At the start of the shelter-in-place order for the Bay Area I decided to try my hand at making bread. Me, and tens of millions of others. I got started thanks to a friend who gave me a bag of Italian Doppio Zero flour, and thanks also to a small pack of yeast I happened to have. Both ingredients had completely disappeared from supermarket shelves. I found a recipe on the web - which turned out to be seriously flawed. Still, my first effort was pleasant to eat, and encouraged me to keep trying.
Six months have now passed. I've made bread twice every week since then, on Friday and Sunday mornings, which amounts to about 50 loaves. I think that now I've got the hang of it. There are really only two ingredients in bread, flour and water, plus of course yeast. Yet there are amazing variations in what you get with only small changes in the ingredients.
But I'm getting ahead of myself. My two-pound bag of Doppio Zero was quickly exhausted. We had some all-purpose flour, but bread should be made with proper bread flour, which has a higher protein content than normal flour. The protein is what turns into gluten, which is what gives bread its structure and texture. Normally you can buy it in the supermarket, but not in March 2020.
Looking online, I discovered a high-end flour producer (Azure) who claimed to have ten-pound bags of bread flour available. I ordered one, and hoped it would arrive quickly. But it didn't. When I chased them, they assured me it was on its way, but delayed due to the problems arising from the pandemic. That seemed fair enough, but it didn't help me.
I looked some more, and discovered that I could get a fifty-pound sack of flour from King Alfred, the top name in flour in the US. It seemed crazy to buy that much, but it didn't cost all that much and it would solve my problem. I placed the order, intending to cancel the Azur order when the new order shipped.
You can guess what happened. Literally within minutes of the King Alfred confirmation, Azure sent me a shipping notice. The two showed up within a day of each other.
I had a few packets of supermarket yeast, but given we couldn't know when bread ingredients would reappear on the shelves, I needed more. Through a similar sequence of events as the flour, I ended up with two packs of yeast as well, a total of three pounds - enough for about 160 loaves. On the bright side, it keeps for a long time. Incidentally the Fleischmann stuff doesn't make very good bread.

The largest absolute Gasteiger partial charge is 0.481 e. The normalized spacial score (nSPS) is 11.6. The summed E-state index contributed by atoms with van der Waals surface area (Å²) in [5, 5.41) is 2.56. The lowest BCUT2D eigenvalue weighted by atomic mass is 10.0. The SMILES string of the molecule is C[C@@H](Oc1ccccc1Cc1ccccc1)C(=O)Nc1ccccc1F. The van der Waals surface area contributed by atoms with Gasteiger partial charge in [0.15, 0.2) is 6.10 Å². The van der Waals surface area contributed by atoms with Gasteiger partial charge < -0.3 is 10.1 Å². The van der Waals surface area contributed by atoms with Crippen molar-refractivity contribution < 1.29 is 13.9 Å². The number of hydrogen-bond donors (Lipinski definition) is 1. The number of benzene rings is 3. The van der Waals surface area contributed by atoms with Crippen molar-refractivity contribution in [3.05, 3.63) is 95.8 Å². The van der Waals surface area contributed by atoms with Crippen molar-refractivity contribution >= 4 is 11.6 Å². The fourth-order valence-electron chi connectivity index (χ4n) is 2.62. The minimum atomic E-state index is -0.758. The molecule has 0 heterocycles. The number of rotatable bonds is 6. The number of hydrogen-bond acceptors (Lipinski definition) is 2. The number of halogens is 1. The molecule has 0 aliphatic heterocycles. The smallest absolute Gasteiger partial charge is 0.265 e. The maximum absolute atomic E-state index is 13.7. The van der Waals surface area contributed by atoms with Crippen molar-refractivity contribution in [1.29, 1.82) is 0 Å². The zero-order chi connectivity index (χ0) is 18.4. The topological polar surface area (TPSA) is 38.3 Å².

A bunch of tricks I've learned along the way...
One thing you quickly discover with bread is the importance of the "hydration", which is to say the amount of water. Too little gives you a very dense bread, while too much delivers decent bread but the dough is a sticky mess that won't hold any kind of shape. I've found 71% works very well, for example 340 ml of water with 480g of flour. This may seem over-precise, but when on occasion I've got sloppy and used an extra 10ml (2%) of water, the dough is really different.
Early on I tried adding hazelnut flour to the normal wheat flour. I add 30g of it to 450g of bread flour. That gives a delicious nuttiness to the taste, and also contributes to the crispness of the crust. I tried walnut flour too. That gives a different taste and less of a crust, but it's interesting too.
At first I tried to knead the bread by hand. It's very satisfying, but it takes a long time and makes your wrists ache. Now I put the flour (and a tiny amount of salt) in the mixer, add the yeast starter, then slowly trickle in the remaining water while the mixer runs. I leave it for ten minutes, occasionally stopping the mixer to scrape the dough off the mixing hook. After that a quick, one minute hand knead finishes everything off and gets the dough to the right texture.
Personally I like bread to have a crisp, crunchy crust. It's tricky to get that to come out right. It all has to do with the way the starches react in the early stages of baking. Industrial bread ovens have a mechanism for injecting copious amounts of steam at the right time. The idea is that in the early stages, the surface is kept moist by steam condensing on the relatively cool dough. This promotes the right reactions in the starch, leading eventually to the Maillard reaction which turns starch and sugar into delicious light brown caramel.